The culture of bomb violence is not new in Bangladesh. Starting with the explosion at the Udichi cultural function in western Jessore in the late 1990s, bomb blasts have taken place quite often in towns and villages and during national celebrations like Bengali New Year's Day. The targets usually are gatherings of secular parties, cultural functions and critics of the orthodoxy and religious fundamentalism.

On February 27, Dr. Humayun Azad, one of the outspoken writers and poets in the country, survived a brutal attack with grievous injuries. However, he died in Germany on August 12 in circumstances that his family and friends claimed were "highly mysterious". He and his family members were facing constant death threats .

On December 7, 2002, on the occasion of Id-ul-Fitr, powerful explosions rocked four cinemas in Mymensingh, a district town, killing 19 persons and injuring more than 200. This was followed by a blast at a cinema hall in southwestern Satkhira, which killed three people and left over 150 injured. Bombs also ripped through the office of the then ruling party, the Awami League, in Narayangonj, killing a few dozen people, and a public meeting of the Communist Party of Bangladesh (CPB) in Dhaka.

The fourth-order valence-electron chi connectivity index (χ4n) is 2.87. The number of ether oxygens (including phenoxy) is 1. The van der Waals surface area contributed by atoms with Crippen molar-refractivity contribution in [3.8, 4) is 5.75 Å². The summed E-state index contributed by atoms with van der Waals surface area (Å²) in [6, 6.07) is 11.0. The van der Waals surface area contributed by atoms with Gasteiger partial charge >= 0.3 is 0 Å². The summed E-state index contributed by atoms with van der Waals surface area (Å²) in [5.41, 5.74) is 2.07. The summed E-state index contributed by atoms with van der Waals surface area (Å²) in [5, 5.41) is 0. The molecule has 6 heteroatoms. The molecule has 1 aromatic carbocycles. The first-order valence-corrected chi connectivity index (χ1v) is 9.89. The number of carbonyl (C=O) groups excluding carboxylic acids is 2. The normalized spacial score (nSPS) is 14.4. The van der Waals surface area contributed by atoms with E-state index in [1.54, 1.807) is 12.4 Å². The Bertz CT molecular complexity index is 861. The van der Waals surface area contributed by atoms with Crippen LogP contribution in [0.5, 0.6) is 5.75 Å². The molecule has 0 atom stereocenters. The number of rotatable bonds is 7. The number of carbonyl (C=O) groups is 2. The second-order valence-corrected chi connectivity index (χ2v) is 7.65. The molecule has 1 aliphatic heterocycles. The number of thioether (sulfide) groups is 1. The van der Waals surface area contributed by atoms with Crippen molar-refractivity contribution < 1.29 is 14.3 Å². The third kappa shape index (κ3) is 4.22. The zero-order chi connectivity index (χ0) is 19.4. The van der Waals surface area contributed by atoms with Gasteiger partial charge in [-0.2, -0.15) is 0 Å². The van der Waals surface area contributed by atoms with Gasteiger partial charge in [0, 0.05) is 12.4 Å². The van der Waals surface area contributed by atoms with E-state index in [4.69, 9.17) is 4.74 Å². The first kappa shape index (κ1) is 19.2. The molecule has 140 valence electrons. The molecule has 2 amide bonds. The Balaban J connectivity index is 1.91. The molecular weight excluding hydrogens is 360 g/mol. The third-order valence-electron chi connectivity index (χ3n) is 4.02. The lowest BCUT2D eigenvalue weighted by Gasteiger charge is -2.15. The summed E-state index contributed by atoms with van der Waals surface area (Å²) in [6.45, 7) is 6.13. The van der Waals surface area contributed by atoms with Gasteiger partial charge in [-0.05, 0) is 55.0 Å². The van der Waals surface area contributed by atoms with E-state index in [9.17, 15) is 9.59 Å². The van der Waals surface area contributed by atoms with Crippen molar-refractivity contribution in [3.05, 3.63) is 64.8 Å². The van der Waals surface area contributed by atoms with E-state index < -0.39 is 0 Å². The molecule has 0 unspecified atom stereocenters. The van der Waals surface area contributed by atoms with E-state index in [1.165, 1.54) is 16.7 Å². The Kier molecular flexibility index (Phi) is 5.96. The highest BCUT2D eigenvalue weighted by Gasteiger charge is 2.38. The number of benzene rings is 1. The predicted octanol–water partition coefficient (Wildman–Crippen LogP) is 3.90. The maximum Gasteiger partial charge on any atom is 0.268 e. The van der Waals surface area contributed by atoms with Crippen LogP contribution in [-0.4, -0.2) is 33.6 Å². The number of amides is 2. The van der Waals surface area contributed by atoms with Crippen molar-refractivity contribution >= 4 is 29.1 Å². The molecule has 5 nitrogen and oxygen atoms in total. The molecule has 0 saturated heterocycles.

A victim in hospital.-RAFIQUR RAHMAN/REUTERS

On January 12, five persons were killed in a powerful explosion at the Hazrat Shahjalal shrine in Sylhet during the annual Urs. A few weeks before the latest series of blasts in August, a public meeting of the Awami League addressed by prominent Opposition leader Suranjeet Sen Gupta, MP, was bombed in Dirai, in the same district, killing one political activist and injuring many.

Opposition parties accused the Khaleda Zia government of not being serious in conducting probes into the blasts. They claimed that all the blasts were acts of violence by Islamic radicals, many of whom, they said, were the government's political allies. A total of 14 major explosions have taken place in Sylhet alone in the past seven years, spreading panic in the city, which is known for its secular Islamic saints.